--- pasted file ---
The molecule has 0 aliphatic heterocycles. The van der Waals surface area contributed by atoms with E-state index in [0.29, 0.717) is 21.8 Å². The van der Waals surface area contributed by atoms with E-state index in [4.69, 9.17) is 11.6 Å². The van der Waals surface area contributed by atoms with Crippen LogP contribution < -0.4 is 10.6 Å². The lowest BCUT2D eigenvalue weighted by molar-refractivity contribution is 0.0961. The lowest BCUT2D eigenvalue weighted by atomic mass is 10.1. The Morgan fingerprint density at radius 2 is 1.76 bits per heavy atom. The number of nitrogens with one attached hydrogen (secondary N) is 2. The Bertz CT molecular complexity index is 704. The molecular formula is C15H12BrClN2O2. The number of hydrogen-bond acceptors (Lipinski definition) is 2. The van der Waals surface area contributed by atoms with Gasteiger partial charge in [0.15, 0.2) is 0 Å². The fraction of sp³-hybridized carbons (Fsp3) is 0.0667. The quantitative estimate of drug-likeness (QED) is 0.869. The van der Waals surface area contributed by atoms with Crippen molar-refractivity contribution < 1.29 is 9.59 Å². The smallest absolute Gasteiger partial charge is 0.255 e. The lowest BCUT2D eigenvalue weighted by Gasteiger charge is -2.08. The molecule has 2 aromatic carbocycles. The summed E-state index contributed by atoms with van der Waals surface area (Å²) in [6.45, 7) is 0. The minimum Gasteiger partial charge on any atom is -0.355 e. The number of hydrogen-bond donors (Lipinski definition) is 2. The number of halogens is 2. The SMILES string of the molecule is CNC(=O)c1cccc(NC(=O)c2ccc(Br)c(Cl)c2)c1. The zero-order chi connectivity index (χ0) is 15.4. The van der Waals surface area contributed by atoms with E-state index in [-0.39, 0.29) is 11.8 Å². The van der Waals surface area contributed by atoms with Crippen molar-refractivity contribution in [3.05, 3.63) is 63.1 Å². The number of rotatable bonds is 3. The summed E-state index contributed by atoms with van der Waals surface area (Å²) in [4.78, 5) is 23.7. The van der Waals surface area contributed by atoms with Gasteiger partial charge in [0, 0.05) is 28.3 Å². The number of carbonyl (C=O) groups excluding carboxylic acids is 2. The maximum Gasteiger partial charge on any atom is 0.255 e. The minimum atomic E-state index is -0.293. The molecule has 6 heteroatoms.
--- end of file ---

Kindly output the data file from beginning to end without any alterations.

The molecule has 0 aliphatic heterocycles. The van der Waals surface area contributed by atoms with E-state index in [0.29, 0.717) is 21.8 Å². The van der Waals surface area contributed by atoms with E-state index in [4.69, 9.17) is 11.6 Å². The van der Waals surface area contributed by atoms with Crippen LogP contribution < -0.4 is 10.6 Å². The lowest BCUT2D eigenvalue weighted by molar-refractivity contribution is 0.0961. The lowest BCUT2D eigenvalue weighted by atomic mass is 10.1. The Morgan fingerprint density at radius 2 is 1.76 bits per heavy atom. The number of nitrogens with one attached hydrogen (secondary N) is 2. The Bertz CT molecular complexity index is 704. The molecular formula is C15H12BrClN2O2. The number of hydrogen-bond acceptors (Lipinski definition) is 2. The van der Waals surface area contributed by atoms with Gasteiger partial charge in [0.15, 0.2) is 0 Å². The fraction of sp³-hybridized carbons (Fsp3) is 0.0667. The quantitative estimate of drug-likeness (QED) is 0.869. The van der Waals surface area contributed by atoms with Crippen molar-refractivity contribution < 1.29 is 9.59 Å². The smallest absolute Gasteiger partial charge is 0.255 e. The lowest BCUT2D eigenvalue weighted by Gasteiger charge is -2.08. The molecule has 2 aromatic carbocycles. The summed E-state index contributed by atoms with van der Waals surface area (Å²) in [6.45, 7) is 0. The minimum Gasteiger partial charge on any atom is -0.355 e. The number of hydrogen-bond donors (Lipinski definition) is 2. The number of halogens is 2. The SMILES string of the molecule is CNC(=O)c1cccc(NC(=O)c2ccc(Br)c(Cl)c2)c1. The zero-order chi connectivity index (χ0) is 15.4. The van der Waals surface area contributed by atoms with E-state index in [-0.39, 0.29) is 11.8 Å². The van der Waals surface area contributed by atoms with Crippen molar-refractivity contribution in [3.05, 3.63) is 63.1 Å². The number of rotatable bonds is 3. The summed E-state index contributed by atoms with van der Waals surface area (Å²) in [4.78, 5) is 23.7. The van der Waals surface area contributed by atoms with Gasteiger partial charge in [0, 0.05) is 28.3 Å². The number of carbonyl (C=O) groups excluding carboxylic acids is 2. The maximum Gasteiger partial charge on any atom is 0.255 e. The minimum atomic E-state index is -0.293. The molecule has 6 heteroatoms.